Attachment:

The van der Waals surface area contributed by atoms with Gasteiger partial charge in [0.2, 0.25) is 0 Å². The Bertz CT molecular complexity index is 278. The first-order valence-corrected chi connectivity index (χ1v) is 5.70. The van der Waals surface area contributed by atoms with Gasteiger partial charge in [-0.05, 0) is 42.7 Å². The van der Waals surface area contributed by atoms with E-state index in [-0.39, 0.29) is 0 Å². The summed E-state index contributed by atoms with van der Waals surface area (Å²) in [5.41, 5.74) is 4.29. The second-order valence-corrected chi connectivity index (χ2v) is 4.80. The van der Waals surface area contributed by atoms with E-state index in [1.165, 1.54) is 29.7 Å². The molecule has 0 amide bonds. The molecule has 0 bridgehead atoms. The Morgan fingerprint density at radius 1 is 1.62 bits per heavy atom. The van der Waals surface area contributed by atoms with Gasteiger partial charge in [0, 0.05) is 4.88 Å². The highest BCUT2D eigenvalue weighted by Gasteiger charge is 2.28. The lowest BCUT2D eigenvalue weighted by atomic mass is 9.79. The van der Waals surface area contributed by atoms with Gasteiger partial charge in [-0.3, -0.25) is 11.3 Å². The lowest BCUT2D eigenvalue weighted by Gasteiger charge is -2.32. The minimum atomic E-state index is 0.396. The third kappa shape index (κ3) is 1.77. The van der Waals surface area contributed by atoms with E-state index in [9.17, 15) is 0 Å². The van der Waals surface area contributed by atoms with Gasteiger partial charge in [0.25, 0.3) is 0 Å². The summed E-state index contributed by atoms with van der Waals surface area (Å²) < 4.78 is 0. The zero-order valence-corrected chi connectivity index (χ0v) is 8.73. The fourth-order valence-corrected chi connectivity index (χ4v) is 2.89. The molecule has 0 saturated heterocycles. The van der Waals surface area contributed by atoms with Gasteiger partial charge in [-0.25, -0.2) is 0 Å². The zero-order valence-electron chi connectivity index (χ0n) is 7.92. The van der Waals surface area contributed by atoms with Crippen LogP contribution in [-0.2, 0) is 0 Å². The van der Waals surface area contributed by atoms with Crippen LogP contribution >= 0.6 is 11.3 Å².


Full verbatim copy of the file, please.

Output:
The van der Waals surface area contributed by atoms with Gasteiger partial charge in [0.2, 0.25) is 0 Å². The Bertz CT molecular complexity index is 278. The first-order valence-corrected chi connectivity index (χ1v) is 5.70. The van der Waals surface area contributed by atoms with Gasteiger partial charge in [-0.05, 0) is 42.7 Å². The van der Waals surface area contributed by atoms with E-state index in [-0.39, 0.29) is 0 Å². The summed E-state index contributed by atoms with van der Waals surface area (Å²) in [5.41, 5.74) is 4.29. The second-order valence-corrected chi connectivity index (χ2v) is 4.80. The van der Waals surface area contributed by atoms with E-state index in [1.165, 1.54) is 29.7 Å². The molecule has 0 amide bonds. The molecule has 0 bridgehead atoms. The Morgan fingerprint density at radius 1 is 1.62 bits per heavy atom. The van der Waals surface area contributed by atoms with Gasteiger partial charge in [0, 0.05) is 4.88 Å². The highest BCUT2D eigenvalue weighted by Gasteiger charge is 2.28. The lowest BCUT2D eigenvalue weighted by atomic mass is 9.79. The van der Waals surface area contributed by atoms with Gasteiger partial charge in [-0.3, -0.25) is 11.3 Å². The lowest BCUT2D eigenvalue weighted by Gasteiger charge is -2.32. The minimum atomic E-state index is 0.396. The third kappa shape index (κ3) is 1.77. The van der Waals surface area contributed by atoms with E-state index in [9.17, 15) is 0 Å². The van der Waals surface area contributed by atoms with Gasteiger partial charge in [0.25, 0.3) is 0 Å². The summed E-state index contributed by atoms with van der Waals surface area (Å²) < 4.78 is 0. The zero-order valence-corrected chi connectivity index (χ0v) is 8.73. The fourth-order valence-corrected chi connectivity index (χ4v) is 2.89. The molecule has 0 saturated heterocycles. The van der Waals surface area contributed by atoms with Gasteiger partial charge in [-0.25, -0.2) is 0 Å². The zero-order valence-electron chi connectivity index (χ0n) is 7.92. The van der Waals surface area contributed by atoms with Crippen LogP contribution in [-0.2, 0) is 0 Å². The van der Waals surface area contributed by atoms with Crippen LogP contribution >= 0.6 is 11.3 Å².